As an extrovert who was at home with kids all day long, I’d jump at any and every chance to get out the door on a date with the husband or my girlfriends in the evening. But now I want to spend the few hours I get with them all together if possible.
I know myself well enough to know that if no kids are at home, I won't be there either. I'm not a homebody, don't like alone time, and prefer a challenge. Being a wife and mother are the most important things to me, but they aren't the sum of who and what I am. There's plenty more, and I'm looking ahead to what that means for me as a person.
I wasn't the girl who dreamed about her wedding, a knight-in-shining-armor, or some sort of white-picket-fence domesticity. Most of the time I was more absorbed in hanging out with my friends, building forts, creating and writing columns for fake newspapers, or catching tiny frogs and lightning bugs in jars. But I do remember consistently thinking I wanted to marry someone like my dad.
Don't we all want to be comfortable in our own skin? But doesn't it feel like such a struggle? I can't imagine many of us will reach a point where we're never uncomfortable with some detail about our bodies, but I think we can get closer. As a great start, let's stop disparaging physical signs of aging that we see around us.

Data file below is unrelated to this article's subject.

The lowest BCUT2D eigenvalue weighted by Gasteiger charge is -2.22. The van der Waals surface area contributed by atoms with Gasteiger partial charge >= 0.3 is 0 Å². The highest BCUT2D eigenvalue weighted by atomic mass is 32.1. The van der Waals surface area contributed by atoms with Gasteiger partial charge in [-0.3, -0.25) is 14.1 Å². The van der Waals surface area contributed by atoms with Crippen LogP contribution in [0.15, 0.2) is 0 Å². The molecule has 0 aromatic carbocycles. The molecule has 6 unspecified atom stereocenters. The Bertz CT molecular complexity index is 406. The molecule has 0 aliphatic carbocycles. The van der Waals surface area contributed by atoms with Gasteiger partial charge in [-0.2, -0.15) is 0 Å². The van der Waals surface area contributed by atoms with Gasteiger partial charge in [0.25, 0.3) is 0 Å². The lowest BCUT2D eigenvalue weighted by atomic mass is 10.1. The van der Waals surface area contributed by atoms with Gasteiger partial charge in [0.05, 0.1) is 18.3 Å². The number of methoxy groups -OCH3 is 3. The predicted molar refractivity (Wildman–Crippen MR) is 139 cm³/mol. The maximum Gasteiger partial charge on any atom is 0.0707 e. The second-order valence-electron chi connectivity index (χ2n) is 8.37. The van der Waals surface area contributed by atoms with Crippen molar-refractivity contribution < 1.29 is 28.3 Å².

If you have a child who has even limited physical abilities, he or she should be working. And if you happen to be one of those moms who says something like, "I tell my kids that school is their only job, and I'll do everything else so they can devote themselves to getting good grades," then this post is most definitely for you.
What sweetness to have my first baby sitting in the room with me while I labored to deliver my last! She chatted with my mom, sisters, and friends, while nervously checking on me. When our last baby was finally born, she held him so tenderly. This young teenager meeting her newborn brother was a moment burned into my brain: worlds colliding and yet also wrapped up in warm embrace.